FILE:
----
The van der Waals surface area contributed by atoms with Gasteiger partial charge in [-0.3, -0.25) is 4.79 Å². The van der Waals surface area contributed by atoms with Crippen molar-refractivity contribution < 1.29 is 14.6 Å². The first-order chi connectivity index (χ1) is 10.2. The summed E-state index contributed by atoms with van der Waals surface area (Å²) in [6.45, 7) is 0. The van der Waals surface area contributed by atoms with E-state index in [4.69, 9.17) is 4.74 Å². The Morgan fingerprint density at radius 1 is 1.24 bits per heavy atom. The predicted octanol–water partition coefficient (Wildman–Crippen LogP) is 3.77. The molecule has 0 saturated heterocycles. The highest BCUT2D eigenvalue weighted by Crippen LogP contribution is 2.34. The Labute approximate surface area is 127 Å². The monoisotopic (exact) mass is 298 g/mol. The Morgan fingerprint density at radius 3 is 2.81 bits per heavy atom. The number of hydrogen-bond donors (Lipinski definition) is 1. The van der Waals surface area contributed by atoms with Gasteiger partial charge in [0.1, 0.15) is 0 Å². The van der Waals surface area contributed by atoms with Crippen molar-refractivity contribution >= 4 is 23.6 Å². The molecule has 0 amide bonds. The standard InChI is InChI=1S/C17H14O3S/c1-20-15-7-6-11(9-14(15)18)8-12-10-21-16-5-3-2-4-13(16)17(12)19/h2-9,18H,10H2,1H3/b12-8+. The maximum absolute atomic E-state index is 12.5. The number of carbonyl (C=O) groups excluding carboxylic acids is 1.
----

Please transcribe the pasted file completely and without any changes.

The van der Waals surface area contributed by atoms with Gasteiger partial charge in [-0.3, -0.25) is 4.79 Å². The van der Waals surface area contributed by atoms with Crippen molar-refractivity contribution < 1.29 is 14.6 Å². The first-order chi connectivity index (χ1) is 10.2. The summed E-state index contributed by atoms with van der Waals surface area (Å²) in [6.45, 7) is 0. The van der Waals surface area contributed by atoms with E-state index in [4.69, 9.17) is 4.74 Å². The Morgan fingerprint density at radius 1 is 1.24 bits per heavy atom. The predicted octanol–water partition coefficient (Wildman–Crippen LogP) is 3.77. The molecule has 0 saturated heterocycles. The highest BCUT2D eigenvalue weighted by Crippen LogP contribution is 2.34. The Labute approximate surface area is 127 Å². The monoisotopic (exact) mass is 298 g/mol. The Morgan fingerprint density at radius 3 is 2.81 bits per heavy atom. The number of hydrogen-bond donors (Lipinski definition) is 1. The van der Waals surface area contributed by atoms with Gasteiger partial charge in [0.1, 0.15) is 0 Å². The van der Waals surface area contributed by atoms with Crippen molar-refractivity contribution >= 4 is 23.6 Å². The molecule has 0 amide bonds. The standard InChI is InChI=1S/C17H14O3S/c1-20-15-7-6-11(9-14(15)18)8-12-10-21-16-5-3-2-4-13(16)17(12)19/h2-9,18H,10H2,1H3/b12-8+. The maximum absolute atomic E-state index is 12.5. The number of carbonyl (C=O) groups excluding carboxylic acids is 1.